David Colman wrote a fascinating article last week , in the New York Times, Challenging the Second A in A.A., discussing the opposing, strong opinions about AA’s insistence on maintaining member anonymity. Below are some of the highlights.
The timing is interesting, at a time when defenders of abortion rights are wearing T-shirts in an effort to reduce the stigma of obtaining an abortion. Their concept is that as long as the popular perception of a social/health problem is hidden, it is easy to believe that it is only individuals very different from ourselves that have it.
It is much easier to rail against a benefit for “deviants”, if one thinks that it is only strange, immoral people with lack of will-power that have unwanted pregnancies or drink too much or even suffer from mental illness. Catherine Zeta-Jones came out publicly last month, acknowledging her treatment for bipolar disorder in a similar move.
Susan Cheever, in an essay “Is It Time to Take the Anonymous Out of A.A.?”, states that since a recent SAMHSA survey shows that a majority of Americans have a positive attitude about people in recovery “the argument that anonymity protects people from being stigmatized seems less and less germane.” She continued-“We are in the midst of a public health crisis when it comes to understanding and treating addiction. A.A.’s principle of anonymity may only be contributing to general confusion and prejudice.”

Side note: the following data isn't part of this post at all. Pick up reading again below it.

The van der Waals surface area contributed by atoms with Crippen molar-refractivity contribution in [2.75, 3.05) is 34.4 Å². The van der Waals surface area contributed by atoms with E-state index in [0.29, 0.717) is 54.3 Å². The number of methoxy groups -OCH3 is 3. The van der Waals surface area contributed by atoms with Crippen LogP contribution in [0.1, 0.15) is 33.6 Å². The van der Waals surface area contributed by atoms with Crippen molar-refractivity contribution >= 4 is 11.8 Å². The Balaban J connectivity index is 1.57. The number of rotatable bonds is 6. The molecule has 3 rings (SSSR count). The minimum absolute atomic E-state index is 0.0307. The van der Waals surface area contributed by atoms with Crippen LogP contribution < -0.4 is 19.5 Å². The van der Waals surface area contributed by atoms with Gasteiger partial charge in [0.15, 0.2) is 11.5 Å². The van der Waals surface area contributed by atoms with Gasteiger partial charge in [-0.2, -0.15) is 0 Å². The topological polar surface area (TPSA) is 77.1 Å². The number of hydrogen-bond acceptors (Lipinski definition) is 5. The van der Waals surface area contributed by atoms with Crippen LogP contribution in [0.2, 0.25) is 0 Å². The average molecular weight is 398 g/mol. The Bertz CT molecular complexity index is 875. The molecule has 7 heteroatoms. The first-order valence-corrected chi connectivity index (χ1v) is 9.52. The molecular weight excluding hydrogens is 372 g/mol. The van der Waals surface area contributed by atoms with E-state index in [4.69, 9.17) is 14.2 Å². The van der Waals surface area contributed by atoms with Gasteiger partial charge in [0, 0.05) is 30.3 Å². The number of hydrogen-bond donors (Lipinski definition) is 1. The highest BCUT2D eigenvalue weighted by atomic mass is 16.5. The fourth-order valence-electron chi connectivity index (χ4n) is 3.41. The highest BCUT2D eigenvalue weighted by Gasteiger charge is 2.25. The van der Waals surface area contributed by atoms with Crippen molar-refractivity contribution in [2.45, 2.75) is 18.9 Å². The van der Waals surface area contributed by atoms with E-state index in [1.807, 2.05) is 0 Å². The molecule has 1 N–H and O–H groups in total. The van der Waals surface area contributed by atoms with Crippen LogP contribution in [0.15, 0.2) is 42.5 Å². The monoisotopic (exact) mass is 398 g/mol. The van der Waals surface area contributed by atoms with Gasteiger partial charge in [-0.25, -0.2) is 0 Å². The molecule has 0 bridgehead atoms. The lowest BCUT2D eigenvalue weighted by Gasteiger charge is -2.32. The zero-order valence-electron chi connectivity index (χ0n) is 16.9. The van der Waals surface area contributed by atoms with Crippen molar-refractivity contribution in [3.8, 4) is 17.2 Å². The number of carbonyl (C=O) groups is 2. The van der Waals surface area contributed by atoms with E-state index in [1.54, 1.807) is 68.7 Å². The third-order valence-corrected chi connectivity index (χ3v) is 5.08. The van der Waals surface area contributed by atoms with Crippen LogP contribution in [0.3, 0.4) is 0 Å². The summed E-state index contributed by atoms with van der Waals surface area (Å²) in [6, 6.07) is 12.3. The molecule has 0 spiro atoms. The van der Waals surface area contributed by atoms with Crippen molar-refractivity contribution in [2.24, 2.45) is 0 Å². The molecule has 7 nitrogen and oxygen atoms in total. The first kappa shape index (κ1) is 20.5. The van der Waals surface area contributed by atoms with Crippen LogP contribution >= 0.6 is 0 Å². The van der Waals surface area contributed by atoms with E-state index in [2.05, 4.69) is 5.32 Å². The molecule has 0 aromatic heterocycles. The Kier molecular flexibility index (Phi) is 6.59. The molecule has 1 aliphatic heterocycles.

The editor of the new recovery Web magazine The Fix, Maer Roshan, says that “Having to deny your own participation in a program that is helping your life doesn’t make sense to me.” He also commented on the similarities between the gay/lesbian world and the AA model, in regards to anonymity. Remember the bumper stickers promoting the reality check-“SOMEONE YOU LOVE IS GAY”?
“The recovery world is now where the gay world was then. Back then, there was a still a stigma to saying you were gay. There was a community, but it was mired in self-doubt and self-hatred, and it’s changed considerably. Not just gay people, but the perception of gay people has changed. There’s a lot of secretiveness and shame in the recovery world, too, but that’s changing.”
Coleman states, “More and more, anonymity is seeming like an anachronistic vestige of the Great Depression, when A.A. got its start and when alcoholism was seen as not just a weakness but a disgrace.”
Novelist Molly Jong-Fast, said “I don’t want to have to hide my sobriety; it’s the best thing about me.”
I am 25 years in recovery, and have been out there fighting for the rights of people in recovery, and I’m sick and tired of people in A.A. meetings not lifting a finger to do anything about it. They hide behind anonymity — if you don’t tell anyone else that recovery works, that’s what you’re doing. That’s not how A.A. got to be where it was.
-Very provocative and challenging statements. Should we start wearing T-shirts, too?
Go to the NYTimes For the complete article.